Michael S. Turner

The University of Chicago


Election Year: 1997
Primary Section: 13, Physics
Secondary Section: 12, Astronomy
Membership Type: Member

Research Interests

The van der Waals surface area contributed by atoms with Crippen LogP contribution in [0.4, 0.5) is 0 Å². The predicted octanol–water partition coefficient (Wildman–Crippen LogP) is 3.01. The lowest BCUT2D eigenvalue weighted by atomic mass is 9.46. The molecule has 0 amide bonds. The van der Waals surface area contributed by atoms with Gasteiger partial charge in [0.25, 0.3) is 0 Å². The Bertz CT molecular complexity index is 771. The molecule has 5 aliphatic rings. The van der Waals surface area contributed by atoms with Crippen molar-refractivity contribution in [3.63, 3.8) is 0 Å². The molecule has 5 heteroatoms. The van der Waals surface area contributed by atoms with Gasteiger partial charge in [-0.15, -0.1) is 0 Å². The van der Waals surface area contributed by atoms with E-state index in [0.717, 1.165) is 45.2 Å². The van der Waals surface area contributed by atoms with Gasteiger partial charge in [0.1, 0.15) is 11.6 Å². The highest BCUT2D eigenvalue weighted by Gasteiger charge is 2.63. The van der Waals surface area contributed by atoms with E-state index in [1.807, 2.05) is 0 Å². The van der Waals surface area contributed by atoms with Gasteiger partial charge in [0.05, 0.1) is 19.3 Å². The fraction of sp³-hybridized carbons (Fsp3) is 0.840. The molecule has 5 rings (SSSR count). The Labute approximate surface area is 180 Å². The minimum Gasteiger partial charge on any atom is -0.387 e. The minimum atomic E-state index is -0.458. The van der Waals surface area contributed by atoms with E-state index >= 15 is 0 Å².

My research focuses on the application of modern ideas in elementary-particle theory to cosmology and astrophysics. I believe that this approach holds the key to answering the most pressing questions in cosmology. For example, there is reason to believe that the ubiquitous dark matter that holds the Universe together is elementary particles left over from the earliest moments, that the primeval inhomogeneity in the distribution of matter, which was revealed by COBE and which seeded all the structure in the Universe seen today, arose from quantum-mechanical fluctuations occurring during a very early burst of expansion called inflation, and that the existence of ordinary matter resulted from particle interactions in the early Universe that make the proton unstable and do not respect the symmetry between matter and antimatter. By testing these ideas with cosmological data, outer space becomes a window to the earliest moments of creation and to the unification of the forces and particles of Nature. Over the next decade, the search for particle dark matter, the mapping of the distribution of matter in the Universe a few hundred thousand years after the beginning through precision measurements of the cosmic microwave background radiation, and the mapping of structure in the present Universe by determining the positions of millions of galaxies should definitively test these bold ideas.

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